Apparently there’s some known bug in GeSHI and/or Joomla and the botnets are trained to look for it to see if they can capitalize on it. All the spam comes from the same botnet I think because the format of the message is always the same, just the topic and target change. In the old days, the comments would be entered by a human, or at least written by a human, so the messages had a real subject and real content. I’m really not sure why anyone things that comments with random characters in the subject and body of the comment wouldn’t raise red flags and get the comment deleted, but that’s what’s happening time and time again.
What I’ll probably do is switch out the comment plugin for another that actually works with Joomla’s built in CAPTCHA (see, CAPTCHA is an acronym so I’ll spell it that way, spam isn’t, so you won’t see me capitalizing spam that way). This is the second comments plugin I’ve used, and I hate to whack all the existing comments again, but I don’t get that many comments (only spam) so it probably isn’t a big deal.
People are reading these articles, right?
- Category: Miscellaneous
- Published on Saturday, 15 March 2014 21:18
My dad was a tool geek, I’m a gadget geek. All my life I’ve been drawn toward technology. When I was a kid, I was constantly biking to Radio Shack to pick up one of their assemble-it-yourself electronics kits. I build radios, sound generators and anything I could get my hands on. I wanted to be an Electrical Engineer, but my grades weren’t good enough, so I went into Physics and Computers – go figure.
Anyway, my son’s a gadget geek as well. He’s 10, so all he knows is smartphones and tablets – every time I get a new device, he goes crazy for it and tries to show me how it works. Doesn’t he understand that I’m in the smartphone business and will always know more than him for at least a few more years?
Anyway, I’ve been playing around a bit with the Raspberry Pi (I’ve posted several articles here about my experiences) and I’ve always wanted to play with some programmable microcontrollers. My neighbor got me to take a look at some microcontrollers from Texas Instruments, but I’ve not done anything with them yet. I’m most interested in the Arduino, but again haven’t had time to play much with it...until now.
My son and I were discussing possible geek projects to work on and we decided to trick out a…well, it’s a secret, but I’ll write about it as soon as I can. We decided we needed a very small package for this project and I knew the Arduino was going to be too big. So I started looking around at smaller versions of the Arduino to use. The first one I found was the Teensy (https://www.pjrc.com/teensy/), its super small, and I think this is the one we’ll ultimately use for our ‘project.’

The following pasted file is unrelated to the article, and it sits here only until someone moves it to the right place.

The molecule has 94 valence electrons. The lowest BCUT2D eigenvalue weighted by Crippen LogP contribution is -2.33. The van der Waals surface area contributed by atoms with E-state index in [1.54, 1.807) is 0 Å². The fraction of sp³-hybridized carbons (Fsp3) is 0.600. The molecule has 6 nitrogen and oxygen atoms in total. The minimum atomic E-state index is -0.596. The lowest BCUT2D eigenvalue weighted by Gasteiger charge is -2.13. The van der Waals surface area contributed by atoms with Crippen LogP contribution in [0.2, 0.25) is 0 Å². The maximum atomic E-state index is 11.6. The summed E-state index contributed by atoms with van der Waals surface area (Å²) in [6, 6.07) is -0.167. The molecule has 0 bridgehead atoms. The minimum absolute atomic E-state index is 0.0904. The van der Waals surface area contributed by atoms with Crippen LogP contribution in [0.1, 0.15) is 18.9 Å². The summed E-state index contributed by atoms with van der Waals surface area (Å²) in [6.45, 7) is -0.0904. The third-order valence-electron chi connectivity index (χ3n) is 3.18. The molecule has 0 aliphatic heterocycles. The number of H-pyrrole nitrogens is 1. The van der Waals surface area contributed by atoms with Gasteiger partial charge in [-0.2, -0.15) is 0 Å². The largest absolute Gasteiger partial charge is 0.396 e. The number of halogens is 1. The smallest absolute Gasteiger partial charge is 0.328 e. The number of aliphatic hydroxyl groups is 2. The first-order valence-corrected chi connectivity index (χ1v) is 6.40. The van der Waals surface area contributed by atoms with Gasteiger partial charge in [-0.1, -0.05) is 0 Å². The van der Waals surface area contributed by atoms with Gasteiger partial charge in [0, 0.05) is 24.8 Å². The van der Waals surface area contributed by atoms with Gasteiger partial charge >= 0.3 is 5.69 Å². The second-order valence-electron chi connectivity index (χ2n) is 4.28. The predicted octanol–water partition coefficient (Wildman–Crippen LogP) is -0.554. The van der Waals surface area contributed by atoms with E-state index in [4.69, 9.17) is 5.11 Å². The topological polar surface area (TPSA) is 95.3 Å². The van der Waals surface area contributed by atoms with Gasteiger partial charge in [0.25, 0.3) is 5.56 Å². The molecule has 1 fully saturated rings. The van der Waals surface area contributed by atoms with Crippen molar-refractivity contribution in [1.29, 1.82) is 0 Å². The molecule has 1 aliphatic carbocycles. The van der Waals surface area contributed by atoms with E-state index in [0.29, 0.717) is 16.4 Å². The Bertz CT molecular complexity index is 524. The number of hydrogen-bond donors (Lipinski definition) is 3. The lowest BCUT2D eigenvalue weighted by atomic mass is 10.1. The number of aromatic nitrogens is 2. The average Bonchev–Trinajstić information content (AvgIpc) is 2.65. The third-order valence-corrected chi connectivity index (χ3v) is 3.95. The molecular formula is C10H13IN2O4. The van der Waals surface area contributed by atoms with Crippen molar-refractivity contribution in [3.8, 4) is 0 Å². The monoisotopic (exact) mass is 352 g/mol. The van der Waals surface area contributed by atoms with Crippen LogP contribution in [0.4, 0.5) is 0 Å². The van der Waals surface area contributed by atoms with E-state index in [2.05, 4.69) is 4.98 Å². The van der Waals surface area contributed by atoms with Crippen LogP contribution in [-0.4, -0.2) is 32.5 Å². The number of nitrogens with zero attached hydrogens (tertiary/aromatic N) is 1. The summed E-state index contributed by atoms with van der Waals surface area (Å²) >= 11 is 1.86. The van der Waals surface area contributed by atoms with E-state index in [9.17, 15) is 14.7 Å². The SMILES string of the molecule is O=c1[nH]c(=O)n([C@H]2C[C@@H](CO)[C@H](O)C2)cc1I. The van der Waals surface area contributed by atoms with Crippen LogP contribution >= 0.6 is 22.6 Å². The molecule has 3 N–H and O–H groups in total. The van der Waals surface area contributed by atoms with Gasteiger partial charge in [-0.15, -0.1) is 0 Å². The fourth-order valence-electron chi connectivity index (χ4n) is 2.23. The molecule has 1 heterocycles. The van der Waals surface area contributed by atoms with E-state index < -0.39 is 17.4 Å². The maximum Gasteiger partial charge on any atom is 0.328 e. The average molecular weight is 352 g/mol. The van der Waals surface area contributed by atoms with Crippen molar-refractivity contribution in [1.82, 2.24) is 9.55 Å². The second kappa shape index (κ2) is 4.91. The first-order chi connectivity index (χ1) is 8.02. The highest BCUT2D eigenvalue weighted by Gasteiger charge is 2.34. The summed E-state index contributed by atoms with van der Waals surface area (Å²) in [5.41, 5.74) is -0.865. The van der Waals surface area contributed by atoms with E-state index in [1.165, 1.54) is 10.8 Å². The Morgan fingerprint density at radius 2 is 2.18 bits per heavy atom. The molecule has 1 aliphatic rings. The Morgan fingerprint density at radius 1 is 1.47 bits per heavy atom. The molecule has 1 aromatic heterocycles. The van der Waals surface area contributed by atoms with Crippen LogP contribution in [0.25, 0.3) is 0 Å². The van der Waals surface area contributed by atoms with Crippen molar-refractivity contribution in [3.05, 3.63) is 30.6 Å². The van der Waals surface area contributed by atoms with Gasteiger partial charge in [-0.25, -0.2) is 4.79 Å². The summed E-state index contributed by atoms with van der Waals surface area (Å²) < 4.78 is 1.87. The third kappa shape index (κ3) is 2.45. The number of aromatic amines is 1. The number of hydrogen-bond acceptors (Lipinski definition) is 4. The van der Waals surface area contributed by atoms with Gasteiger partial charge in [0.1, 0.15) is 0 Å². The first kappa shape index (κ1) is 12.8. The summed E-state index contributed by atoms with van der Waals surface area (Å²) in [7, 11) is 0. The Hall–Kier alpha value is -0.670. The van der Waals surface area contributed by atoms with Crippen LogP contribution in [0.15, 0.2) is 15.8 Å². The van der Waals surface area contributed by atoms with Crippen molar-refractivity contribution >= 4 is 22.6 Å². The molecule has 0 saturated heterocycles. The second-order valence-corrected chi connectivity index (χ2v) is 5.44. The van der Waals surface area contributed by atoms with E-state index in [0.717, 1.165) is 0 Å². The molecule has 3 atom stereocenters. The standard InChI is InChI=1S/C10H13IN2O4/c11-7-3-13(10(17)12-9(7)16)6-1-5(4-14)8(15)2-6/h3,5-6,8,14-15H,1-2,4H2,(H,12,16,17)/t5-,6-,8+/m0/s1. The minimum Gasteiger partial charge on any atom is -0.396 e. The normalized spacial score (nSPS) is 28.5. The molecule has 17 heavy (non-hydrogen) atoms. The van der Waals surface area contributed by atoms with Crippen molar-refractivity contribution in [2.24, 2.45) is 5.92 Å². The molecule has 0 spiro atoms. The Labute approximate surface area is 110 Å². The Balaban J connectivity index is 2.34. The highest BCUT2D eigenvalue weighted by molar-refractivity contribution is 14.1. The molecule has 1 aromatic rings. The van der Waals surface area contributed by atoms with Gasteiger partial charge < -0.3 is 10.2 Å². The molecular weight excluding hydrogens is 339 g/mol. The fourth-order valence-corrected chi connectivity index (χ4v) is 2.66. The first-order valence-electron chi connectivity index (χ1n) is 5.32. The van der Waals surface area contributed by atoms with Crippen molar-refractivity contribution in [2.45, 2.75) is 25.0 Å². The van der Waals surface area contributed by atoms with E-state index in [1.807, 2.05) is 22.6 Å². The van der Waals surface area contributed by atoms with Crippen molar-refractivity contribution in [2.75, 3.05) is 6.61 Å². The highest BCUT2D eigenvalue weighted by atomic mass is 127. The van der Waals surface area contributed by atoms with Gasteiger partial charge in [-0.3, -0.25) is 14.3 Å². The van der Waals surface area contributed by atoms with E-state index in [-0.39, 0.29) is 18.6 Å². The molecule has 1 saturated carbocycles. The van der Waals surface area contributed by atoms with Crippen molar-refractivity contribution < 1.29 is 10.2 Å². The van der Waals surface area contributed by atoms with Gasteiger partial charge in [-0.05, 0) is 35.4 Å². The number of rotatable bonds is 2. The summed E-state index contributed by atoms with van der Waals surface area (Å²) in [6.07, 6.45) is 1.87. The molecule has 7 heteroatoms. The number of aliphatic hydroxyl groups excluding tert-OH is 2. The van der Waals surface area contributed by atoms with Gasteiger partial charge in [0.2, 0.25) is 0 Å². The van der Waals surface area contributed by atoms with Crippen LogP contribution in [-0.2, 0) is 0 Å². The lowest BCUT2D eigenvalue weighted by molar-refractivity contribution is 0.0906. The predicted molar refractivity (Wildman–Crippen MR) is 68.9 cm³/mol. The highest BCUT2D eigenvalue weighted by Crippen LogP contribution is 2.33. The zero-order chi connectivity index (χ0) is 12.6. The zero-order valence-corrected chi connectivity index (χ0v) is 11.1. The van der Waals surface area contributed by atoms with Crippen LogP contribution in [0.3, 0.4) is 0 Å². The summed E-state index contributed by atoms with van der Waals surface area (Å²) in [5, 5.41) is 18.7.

I wanted to breadboard this out first, so I picked up an Arduino Micro (http://arduino.cc/en/Main/arduinoBoardMicro) from Adafruit (https://www.adafruit.com/products/1086) – very nice, very small (although bigger than the super small Teensy). This one comes with headers (the Teensy doesn’t) and fits nicely into a breadboard as you can see from the following figure.
For this particular project, the Arduino needs to know how it’s oriented in space, so I picked up a Arduino Accelerometer module from Adafruit (https://www.adafruit.com/products/163). The 3g one seemed good enough, but since I bought that one the Adafruit team came up with a 16g so I picked up one of those as well. I imagine the 16g model will make it into our ‘project.’
I planned on working on our project this weekend, but of course forgot to pick up a breadboard. My son and I headed off to Radio Shack (oh, the memories from when I was a kid), picked up a breadboard, battery holder and a battery and got to work.
I first installed the Arduino IDE then connected the board to the computer and tested it worked by running the blink sample application. Next I wired up a single LED and got that working. After that, I wired in 5 LEDs, showing my son how to use the breadboard and make the circuit. With 5 LEDs working, I started playing around with the application code to see if we could come up with some cool blink patterns. I did them the hard way, turning each light on and off as needed individually, so I could show my son how the code worked. He quickly got bored, so when he went off to play with his friends, I refactored the code, added arrays and loops and created some pretty tight code. Tomorrow I’m adding a cylon pattern, it will be fun.
Next I added the headers to the accelerometer module; I wish it came with headers pre-installed because I quickly mucked up that task. Anyway, with the accelerometer wired in, the project can tell its orientation in space. Tomorrow my son and I will start programming different behavior depending on the project’s orientation in space. Like I said, I’ll write all about it once I get it all done.